Why is the universe expanding

Hubble measures space Our universe is expanding faster

Where is the problem?

With their studies of 70 stars in our neighboring galaxy, the Large Magellanic Cloud, Riess and his team have refined the so-called Hubble constant and thus calculated that the universe is expanding at a speed of 74.03 kilometers per second per megaparsec. In other words, the universe grows 74.03 kilometers every second at a distance of one megaparsec (about 3.26 million light years).

This is around 10 percent faster than previous observations and calculations suggest. They come from the Planck satellite of the European Space Agency ESA. He examined the cosmic background radiation that arose around 380,000 years after the Big Bang.

These are not just two experiments that mismatch.

Adam Riess, Nobel Prize Winner

Because in this case, according to Riess, fundamentally different things are involved. “One is a measure of how fast the universe is expanding from today's perspective. The other is a prediction based on the physics of the early universe and measurements of how fast it should expand. If those values ​​don't match, then one exists very high probability that something is missing in the cosmological model that connects the two epochs. "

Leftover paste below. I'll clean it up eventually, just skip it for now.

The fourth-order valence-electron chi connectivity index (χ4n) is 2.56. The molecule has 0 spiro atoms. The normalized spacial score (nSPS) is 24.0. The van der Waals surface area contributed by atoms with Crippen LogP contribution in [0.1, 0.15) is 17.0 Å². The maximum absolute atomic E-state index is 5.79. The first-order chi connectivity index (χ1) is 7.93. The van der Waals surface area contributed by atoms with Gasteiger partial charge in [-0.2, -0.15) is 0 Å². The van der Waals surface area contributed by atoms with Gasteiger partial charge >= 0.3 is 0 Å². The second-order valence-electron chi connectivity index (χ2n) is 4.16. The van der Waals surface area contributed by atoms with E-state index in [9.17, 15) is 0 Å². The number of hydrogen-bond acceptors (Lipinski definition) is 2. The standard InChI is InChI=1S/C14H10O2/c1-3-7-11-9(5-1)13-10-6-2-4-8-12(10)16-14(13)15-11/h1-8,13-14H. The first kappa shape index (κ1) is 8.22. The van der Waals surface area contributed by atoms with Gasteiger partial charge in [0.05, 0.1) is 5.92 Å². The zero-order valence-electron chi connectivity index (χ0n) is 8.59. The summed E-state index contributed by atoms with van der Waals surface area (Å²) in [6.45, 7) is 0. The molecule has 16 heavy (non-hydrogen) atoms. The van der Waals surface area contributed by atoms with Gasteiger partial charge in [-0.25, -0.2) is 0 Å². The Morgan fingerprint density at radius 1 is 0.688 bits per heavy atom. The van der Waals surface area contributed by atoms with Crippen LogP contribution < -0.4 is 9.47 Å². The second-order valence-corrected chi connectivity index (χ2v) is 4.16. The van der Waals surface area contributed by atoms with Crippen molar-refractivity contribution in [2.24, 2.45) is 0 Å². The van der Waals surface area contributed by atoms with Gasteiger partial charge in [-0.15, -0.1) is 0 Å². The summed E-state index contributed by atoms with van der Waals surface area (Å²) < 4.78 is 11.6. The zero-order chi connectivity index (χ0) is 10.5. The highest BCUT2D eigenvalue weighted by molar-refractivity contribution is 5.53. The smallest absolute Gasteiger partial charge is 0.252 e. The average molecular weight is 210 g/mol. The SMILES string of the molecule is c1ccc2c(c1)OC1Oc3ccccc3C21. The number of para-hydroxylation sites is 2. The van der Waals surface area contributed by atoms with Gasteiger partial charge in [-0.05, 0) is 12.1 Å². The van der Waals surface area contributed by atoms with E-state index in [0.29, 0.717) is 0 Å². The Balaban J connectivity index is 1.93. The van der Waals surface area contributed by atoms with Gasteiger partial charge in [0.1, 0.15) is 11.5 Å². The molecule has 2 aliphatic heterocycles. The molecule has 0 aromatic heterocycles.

What is missing in the model of the universe?

Is our model of the cosmos correct? So that's the big question that researchers now have to answer. So far, dark matter or dark energy have been seen as possible candidates that interact more strongly than expected with the part of the universe that we can observe.

Regardless of these theoretical questions, Riess and his team want to use their observations to continue working on the refinement of the Hubble constant.

The results of the current study are in The Astrophysical Journal published.